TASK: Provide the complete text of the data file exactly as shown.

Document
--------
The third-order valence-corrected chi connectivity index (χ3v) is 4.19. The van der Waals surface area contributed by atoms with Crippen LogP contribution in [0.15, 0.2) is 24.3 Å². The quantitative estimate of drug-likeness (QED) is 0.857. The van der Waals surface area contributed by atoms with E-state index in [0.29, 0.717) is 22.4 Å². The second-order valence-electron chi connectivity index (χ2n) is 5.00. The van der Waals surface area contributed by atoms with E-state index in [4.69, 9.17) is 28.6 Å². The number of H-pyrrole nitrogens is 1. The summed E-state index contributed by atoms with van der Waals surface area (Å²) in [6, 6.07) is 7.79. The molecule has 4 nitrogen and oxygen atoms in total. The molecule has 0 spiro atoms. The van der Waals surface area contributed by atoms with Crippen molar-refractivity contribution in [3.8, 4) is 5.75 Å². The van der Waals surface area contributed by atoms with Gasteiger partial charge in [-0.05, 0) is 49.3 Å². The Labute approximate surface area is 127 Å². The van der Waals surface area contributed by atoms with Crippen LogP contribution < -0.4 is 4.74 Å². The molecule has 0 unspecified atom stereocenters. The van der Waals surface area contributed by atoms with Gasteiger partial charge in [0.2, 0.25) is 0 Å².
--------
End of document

The third-order valence-corrected chi connectivity index (χ3v) is 4.19. The van der Waals surface area contributed by atoms with Crippen LogP contribution in [0.15, 0.2) is 24.3 Å². The quantitative estimate of drug-likeness (QED) is 0.857. The van der Waals surface area contributed by atoms with E-state index in [0.29, 0.717) is 22.4 Å². The second-order valence-electron chi connectivity index (χ2n) is 5.00. The van der Waals surface area contributed by atoms with E-state index in [4.69, 9.17) is 28.6 Å². The number of H-pyrrole nitrogens is 1. The summed E-state index contributed by atoms with van der Waals surface area (Å²) in [6, 6.07) is 7.79. The molecule has 4 nitrogen and oxygen atoms in total. The molecule has 0 spiro atoms. The van der Waals surface area contributed by atoms with Crippen molar-refractivity contribution in [3.8, 4) is 5.75 Å². The van der Waals surface area contributed by atoms with Gasteiger partial charge in [-0.05, 0) is 49.3 Å². The Labute approximate surface area is 127 Å². The van der Waals surface area contributed by atoms with Crippen LogP contribution < -0.4 is 4.74 Å². The molecule has 0 unspecified atom stereocenters. The van der Waals surface area contributed by atoms with Gasteiger partial charge in [0.2, 0.25) is 0 Å².